Suppose that we have a $n\times n$ matrix $A$. We have its LU-factorization as $A=LU$ (or $PA=LU$ that $P$ is a permutation matrix). Now assume we change the last column of matrix $A$ and denote the new matrix as $A^\prime$. What is an efficient algorithm to find the LU-factorization of $A^\prime$ as $P^\prime A^\prime=L^\prime U^\prime$. If we look at the factorization process (Guassian elimination and partial pivoting), we can obviously find out that $P^\prime=P$ and $L^\prime=L$. Also $U$ and $U^\prime$ have the same entries except of in the last column. So only thing that we have to do, is to find the last column of $U^\prime$. What would be an efficient algorithm to find it?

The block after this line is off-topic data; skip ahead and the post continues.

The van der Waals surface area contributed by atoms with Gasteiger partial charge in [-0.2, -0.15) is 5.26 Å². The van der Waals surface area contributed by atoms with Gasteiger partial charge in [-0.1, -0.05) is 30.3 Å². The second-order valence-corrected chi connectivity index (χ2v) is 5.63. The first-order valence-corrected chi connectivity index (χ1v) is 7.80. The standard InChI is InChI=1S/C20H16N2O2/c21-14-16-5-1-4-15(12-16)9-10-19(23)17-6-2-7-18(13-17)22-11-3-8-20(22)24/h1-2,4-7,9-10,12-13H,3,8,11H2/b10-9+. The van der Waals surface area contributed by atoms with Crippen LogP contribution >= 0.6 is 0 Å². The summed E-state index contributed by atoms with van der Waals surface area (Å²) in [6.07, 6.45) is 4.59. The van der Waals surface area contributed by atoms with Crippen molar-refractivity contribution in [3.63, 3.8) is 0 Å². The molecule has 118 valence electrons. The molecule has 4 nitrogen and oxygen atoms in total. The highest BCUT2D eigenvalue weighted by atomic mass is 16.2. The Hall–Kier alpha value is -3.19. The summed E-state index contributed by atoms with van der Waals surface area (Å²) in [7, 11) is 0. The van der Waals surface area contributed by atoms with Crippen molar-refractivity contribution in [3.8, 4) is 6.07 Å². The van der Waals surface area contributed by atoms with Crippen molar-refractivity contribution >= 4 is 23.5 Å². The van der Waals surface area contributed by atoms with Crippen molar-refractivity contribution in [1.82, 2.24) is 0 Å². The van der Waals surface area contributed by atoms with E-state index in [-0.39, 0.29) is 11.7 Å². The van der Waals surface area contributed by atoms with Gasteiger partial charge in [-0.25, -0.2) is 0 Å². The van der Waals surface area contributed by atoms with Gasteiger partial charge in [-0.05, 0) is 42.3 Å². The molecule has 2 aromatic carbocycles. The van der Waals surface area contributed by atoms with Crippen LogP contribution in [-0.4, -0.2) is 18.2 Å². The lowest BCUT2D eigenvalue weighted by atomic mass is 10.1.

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    $\begingroup$ Here is a similar previous question and detailed answer regarding the solution of multiple systems $Ax = b$ via LU decomposition where $A$ is perturbed by changing a single row. scicomp.stackexchange.com/questions/21303/… $\endgroup$
    – whpowell96
    Nov 9, 2023 at 16:58
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    $\begingroup$ You can take a look at the presentation "A Review of Sparsity and Stability in LU updates" by Michael Saunders web.stanford.edu/group/SOL/talks/12informs-saunders.pdf . Some key words that you want to search for and read about are eta-matrices (product form of the inverse), Forrest-Tomlin updates, Bartels-Golub updates . This is a well known problem in the optimization (particularly) simplex community. There are a lot of resources available online. $\endgroup$ Nov 11, 2023 at 4:26


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